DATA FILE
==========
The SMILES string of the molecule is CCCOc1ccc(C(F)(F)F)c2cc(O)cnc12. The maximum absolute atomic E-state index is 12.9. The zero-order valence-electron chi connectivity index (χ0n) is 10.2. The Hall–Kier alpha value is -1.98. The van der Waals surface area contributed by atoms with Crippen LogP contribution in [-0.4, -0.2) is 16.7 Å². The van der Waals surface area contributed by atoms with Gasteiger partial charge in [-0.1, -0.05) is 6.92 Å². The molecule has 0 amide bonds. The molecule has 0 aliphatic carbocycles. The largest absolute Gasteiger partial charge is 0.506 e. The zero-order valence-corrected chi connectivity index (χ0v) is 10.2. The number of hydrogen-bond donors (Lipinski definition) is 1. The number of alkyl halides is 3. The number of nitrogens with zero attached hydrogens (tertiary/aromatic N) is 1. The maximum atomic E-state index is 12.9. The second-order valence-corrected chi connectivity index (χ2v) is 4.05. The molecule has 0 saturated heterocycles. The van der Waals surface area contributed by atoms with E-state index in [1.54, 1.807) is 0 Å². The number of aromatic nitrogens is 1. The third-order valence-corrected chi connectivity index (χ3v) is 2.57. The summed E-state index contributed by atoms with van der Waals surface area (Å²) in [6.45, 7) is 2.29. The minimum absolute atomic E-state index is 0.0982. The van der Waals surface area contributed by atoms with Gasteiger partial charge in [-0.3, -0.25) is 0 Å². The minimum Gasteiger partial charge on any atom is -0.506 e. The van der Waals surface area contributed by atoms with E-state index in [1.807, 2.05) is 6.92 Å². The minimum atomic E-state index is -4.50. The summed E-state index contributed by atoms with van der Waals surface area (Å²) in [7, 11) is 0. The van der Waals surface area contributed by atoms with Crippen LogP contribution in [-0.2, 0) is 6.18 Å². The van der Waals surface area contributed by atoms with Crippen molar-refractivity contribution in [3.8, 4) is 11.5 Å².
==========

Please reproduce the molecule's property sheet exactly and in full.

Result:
The SMILES string of the molecule is CCCOc1ccc(C(F)(F)F)c2cc(O)cnc12. The maximum absolute atomic E-state index is 12.9. The zero-order valence-electron chi connectivity index (χ0n) is 10.2. The Hall–Kier alpha value is -1.98. The van der Waals surface area contributed by atoms with Crippen LogP contribution in [-0.4, -0.2) is 16.7 Å². The van der Waals surface area contributed by atoms with Gasteiger partial charge in [-0.1, -0.05) is 6.92 Å². The molecule has 0 amide bonds. The molecule has 0 aliphatic carbocycles. The largest absolute Gasteiger partial charge is 0.506 e. The zero-order valence-corrected chi connectivity index (χ0v) is 10.2. The number of hydrogen-bond donors (Lipinski definition) is 1. The number of alkyl halides is 3. The number of nitrogens with zero attached hydrogens (tertiary/aromatic N) is 1. The maximum atomic E-state index is 12.9. The second-order valence-corrected chi connectivity index (χ2v) is 4.05. The molecule has 0 saturated heterocycles. The van der Waals surface area contributed by atoms with E-state index in [1.54, 1.807) is 0 Å². The number of aromatic nitrogens is 1. The third-order valence-corrected chi connectivity index (χ3v) is 2.57. The summed E-state index contributed by atoms with van der Waals surface area (Å²) in [6.45, 7) is 2.29. The minimum absolute atomic E-state index is 0.0982. The van der Waals surface area contributed by atoms with Gasteiger partial charge in [-0.3, -0.25) is 0 Å². The minimum Gasteiger partial charge on any atom is -0.506 e. The van der Waals surface area contributed by atoms with E-state index in [1.807, 2.05) is 6.92 Å². The minimum atomic E-state index is -4.50. The summed E-state index contributed by atoms with van der Waals surface area (Å²) in [7, 11) is 0. The van der Waals surface area contributed by atoms with Crippen LogP contribution in [-0.2, 0) is 6.18 Å². The van der Waals surface area contributed by atoms with Crippen molar-refractivity contribution in [3.8, 4) is 11.5 Å².